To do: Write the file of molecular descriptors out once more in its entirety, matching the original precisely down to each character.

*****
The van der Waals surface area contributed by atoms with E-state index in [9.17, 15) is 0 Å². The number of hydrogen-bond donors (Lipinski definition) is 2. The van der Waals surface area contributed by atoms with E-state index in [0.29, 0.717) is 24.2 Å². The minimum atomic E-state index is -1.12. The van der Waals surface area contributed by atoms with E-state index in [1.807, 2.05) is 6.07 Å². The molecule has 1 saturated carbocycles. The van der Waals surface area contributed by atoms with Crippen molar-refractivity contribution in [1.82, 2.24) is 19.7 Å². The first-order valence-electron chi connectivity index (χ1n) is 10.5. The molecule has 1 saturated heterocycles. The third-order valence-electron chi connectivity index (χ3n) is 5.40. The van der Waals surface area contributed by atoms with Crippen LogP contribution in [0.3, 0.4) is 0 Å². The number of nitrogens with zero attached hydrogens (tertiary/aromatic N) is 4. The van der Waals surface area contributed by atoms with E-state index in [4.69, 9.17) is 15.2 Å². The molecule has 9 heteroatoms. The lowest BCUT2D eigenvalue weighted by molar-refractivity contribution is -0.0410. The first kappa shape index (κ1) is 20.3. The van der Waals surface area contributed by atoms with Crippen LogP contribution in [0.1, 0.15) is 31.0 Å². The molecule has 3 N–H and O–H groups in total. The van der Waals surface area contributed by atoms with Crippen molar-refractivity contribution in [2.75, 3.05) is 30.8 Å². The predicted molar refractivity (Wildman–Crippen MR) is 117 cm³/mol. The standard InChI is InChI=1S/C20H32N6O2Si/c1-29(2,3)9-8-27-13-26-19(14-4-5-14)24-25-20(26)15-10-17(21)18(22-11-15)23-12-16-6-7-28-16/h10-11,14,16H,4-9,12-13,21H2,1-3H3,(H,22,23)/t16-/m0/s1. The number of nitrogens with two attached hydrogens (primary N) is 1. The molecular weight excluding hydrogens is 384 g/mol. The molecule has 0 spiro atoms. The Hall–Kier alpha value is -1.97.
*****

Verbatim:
The van der Waals surface area contributed by atoms with E-state index in [9.17, 15) is 0 Å². The number of hydrogen-bond donors (Lipinski definition) is 2. The van der Waals surface area contributed by atoms with E-state index in [0.29, 0.717) is 24.2 Å². The minimum atomic E-state index is -1.12. The van der Waals surface area contributed by atoms with E-state index in [1.807, 2.05) is 6.07 Å². The molecule has 1 saturated carbocycles. The van der Waals surface area contributed by atoms with Crippen molar-refractivity contribution in [1.82, 2.24) is 19.7 Å². The first-order valence-electron chi connectivity index (χ1n) is 10.5. The molecule has 1 saturated heterocycles. The third-order valence-electron chi connectivity index (χ3n) is 5.40. The van der Waals surface area contributed by atoms with Crippen LogP contribution in [0.3, 0.4) is 0 Å². The number of nitrogens with zero attached hydrogens (tertiary/aromatic N) is 4. The van der Waals surface area contributed by atoms with E-state index in [4.69, 9.17) is 15.2 Å². The molecule has 9 heteroatoms. The lowest BCUT2D eigenvalue weighted by molar-refractivity contribution is -0.0410. The first kappa shape index (κ1) is 20.3. The van der Waals surface area contributed by atoms with Crippen LogP contribution in [0.1, 0.15) is 31.0 Å². The molecule has 3 N–H and O–H groups in total. The van der Waals surface area contributed by atoms with Crippen molar-refractivity contribution in [2.75, 3.05) is 30.8 Å². The predicted molar refractivity (Wildman–Crippen MR) is 117 cm³/mol. The standard InChI is InChI=1S/C20H32N6O2Si/c1-29(2,3)9-8-27-13-26-19(14-4-5-14)24-25-20(26)15-10-17(21)18(22-11-15)23-12-16-6-7-28-16/h10-11,14,16H,4-9,12-13,21H2,1-3H3,(H,22,23)/t16-/m0/s1. The number of nitrogens with two attached hydrogens (primary N) is 1. The molecular weight excluding hydrogens is 384 g/mol. The molecule has 0 spiro atoms. The Hall–Kier alpha value is -1.97.